Anchorage Library Advisory Board votes to refer book on teen sexuality to city attorney

Mar. 18—The Anchorage Library Advisory Board this week sidestepped its existing policy for dealing with community concerns over its materials as members voted to forward a book in its collection to the municipal attorney for review.

The board on Wednesday voted 3-2 to send the book "Let's Talk About It," by Erika Moen and Matthew Nolan, to the city attorney over concern from a board member that having the book at the library was breaking state statute and city code.

Penguin Random House, the book's publisher, describes the book as a graphic novel that covers "relationships, friendships, gender, sexuality, anatomy, body image, safe sex, sexting, jealousy, rejection, sex education," and says the book is a "go-to handbook for every teen."

Two Anchorage Assembly members have raised concerns over the board's actions. One Assembly member, Felix Rivera, called the move unprecedented. The library board's chair, who voted against referring the book to the city attorney, called skipping over the existing protocol "inappropriate."

The Library Advisory Board is the planning body for the library's activities and special projects, makes recommendations to the mayor's office and the city Assembly and reviews annual budgets. Its members are appointed by the mayor and confirmed by the Assembly.

At Wednesday's board meeting, Anchorage Public Library director Virginia McClure described to board members the library's existing process for reconsidering materials. Requests can be made by filling out a form and dropping it at a library location, she said. From there, the library's collections management coordinator evaluates it, McClure said. A reconsideration committee made up of staff librarians is usually involved, though that committee "fell by the wayside a little bit during COVID," McClure said.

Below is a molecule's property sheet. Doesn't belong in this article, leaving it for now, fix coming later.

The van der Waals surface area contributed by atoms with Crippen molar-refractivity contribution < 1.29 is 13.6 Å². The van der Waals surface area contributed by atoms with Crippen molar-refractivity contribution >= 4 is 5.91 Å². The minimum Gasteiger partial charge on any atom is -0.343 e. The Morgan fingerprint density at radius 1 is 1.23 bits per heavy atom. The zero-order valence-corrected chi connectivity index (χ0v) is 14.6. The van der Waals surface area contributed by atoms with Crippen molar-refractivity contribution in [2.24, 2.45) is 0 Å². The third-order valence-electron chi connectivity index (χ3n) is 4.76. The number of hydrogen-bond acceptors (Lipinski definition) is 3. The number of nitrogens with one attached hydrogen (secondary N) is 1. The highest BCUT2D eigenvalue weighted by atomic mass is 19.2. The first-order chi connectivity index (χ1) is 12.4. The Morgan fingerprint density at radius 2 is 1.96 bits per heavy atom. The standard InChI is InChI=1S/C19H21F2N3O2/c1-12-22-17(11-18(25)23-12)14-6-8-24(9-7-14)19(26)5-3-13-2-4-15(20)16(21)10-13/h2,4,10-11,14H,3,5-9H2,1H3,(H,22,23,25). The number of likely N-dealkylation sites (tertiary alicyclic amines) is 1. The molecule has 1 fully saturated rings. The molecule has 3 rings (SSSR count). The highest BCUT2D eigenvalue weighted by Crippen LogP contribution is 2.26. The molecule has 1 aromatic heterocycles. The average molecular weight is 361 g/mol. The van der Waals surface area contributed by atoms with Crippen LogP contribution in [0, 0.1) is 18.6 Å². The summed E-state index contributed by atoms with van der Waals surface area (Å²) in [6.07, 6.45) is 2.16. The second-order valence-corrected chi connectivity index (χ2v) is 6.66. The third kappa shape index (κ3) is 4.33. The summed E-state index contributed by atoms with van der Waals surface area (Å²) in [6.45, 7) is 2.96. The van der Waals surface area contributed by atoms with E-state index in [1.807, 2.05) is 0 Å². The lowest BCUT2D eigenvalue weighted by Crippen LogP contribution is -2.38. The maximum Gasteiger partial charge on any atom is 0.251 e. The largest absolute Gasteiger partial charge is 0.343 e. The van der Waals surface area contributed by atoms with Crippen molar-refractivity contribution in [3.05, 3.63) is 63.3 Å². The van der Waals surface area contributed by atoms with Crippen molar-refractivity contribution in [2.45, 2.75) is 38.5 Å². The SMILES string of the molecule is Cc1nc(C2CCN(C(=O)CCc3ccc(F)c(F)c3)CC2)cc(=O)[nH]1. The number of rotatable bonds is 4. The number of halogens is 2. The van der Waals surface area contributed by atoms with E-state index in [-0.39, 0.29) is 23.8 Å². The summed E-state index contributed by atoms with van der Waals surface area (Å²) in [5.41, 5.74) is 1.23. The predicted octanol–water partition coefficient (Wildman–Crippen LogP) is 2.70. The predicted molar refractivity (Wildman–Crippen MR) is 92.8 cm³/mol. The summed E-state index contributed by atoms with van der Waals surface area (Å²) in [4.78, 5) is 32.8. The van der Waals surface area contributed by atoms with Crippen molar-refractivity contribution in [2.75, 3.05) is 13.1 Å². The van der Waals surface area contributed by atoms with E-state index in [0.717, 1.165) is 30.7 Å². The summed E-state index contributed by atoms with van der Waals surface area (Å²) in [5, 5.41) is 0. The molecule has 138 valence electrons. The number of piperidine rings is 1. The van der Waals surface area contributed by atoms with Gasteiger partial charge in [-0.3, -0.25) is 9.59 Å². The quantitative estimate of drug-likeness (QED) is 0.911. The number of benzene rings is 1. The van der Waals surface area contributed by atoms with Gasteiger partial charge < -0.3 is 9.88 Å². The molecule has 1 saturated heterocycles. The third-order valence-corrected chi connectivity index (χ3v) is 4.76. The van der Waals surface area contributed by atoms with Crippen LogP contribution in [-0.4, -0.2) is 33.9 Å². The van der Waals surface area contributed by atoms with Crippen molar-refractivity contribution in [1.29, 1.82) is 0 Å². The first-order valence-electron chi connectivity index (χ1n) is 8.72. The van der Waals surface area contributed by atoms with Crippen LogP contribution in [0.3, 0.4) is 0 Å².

The requester can then appeal the group's decision to McClure, who evaluates the request before getting back to the person who wanted the book reviewed. They can further appeal the decision by taking the request to the Library Advisory Board for a final decision, McClure said.

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Board member Doug Weimann said he believed that by having "Let's Talk About It" in its collection and available to those under 18, the library was breaking municipal code and state statute, and made a motion to have the book "reviewed by legal." The municipal code and state statute he cited relates to the exhibition of sexually explicit content to minors.

"The formal request was to have legal look at the code and decide whether or not that particular piece of literature is breaking a law or not. I mean, I'd just like a legal opinion on it," Weimann said during the meeting.

McClure said that normally, the board should go through the existing reconsideration process. She said that if someone made a request based on the points Weimann raised, she would approach the city attorney during that process.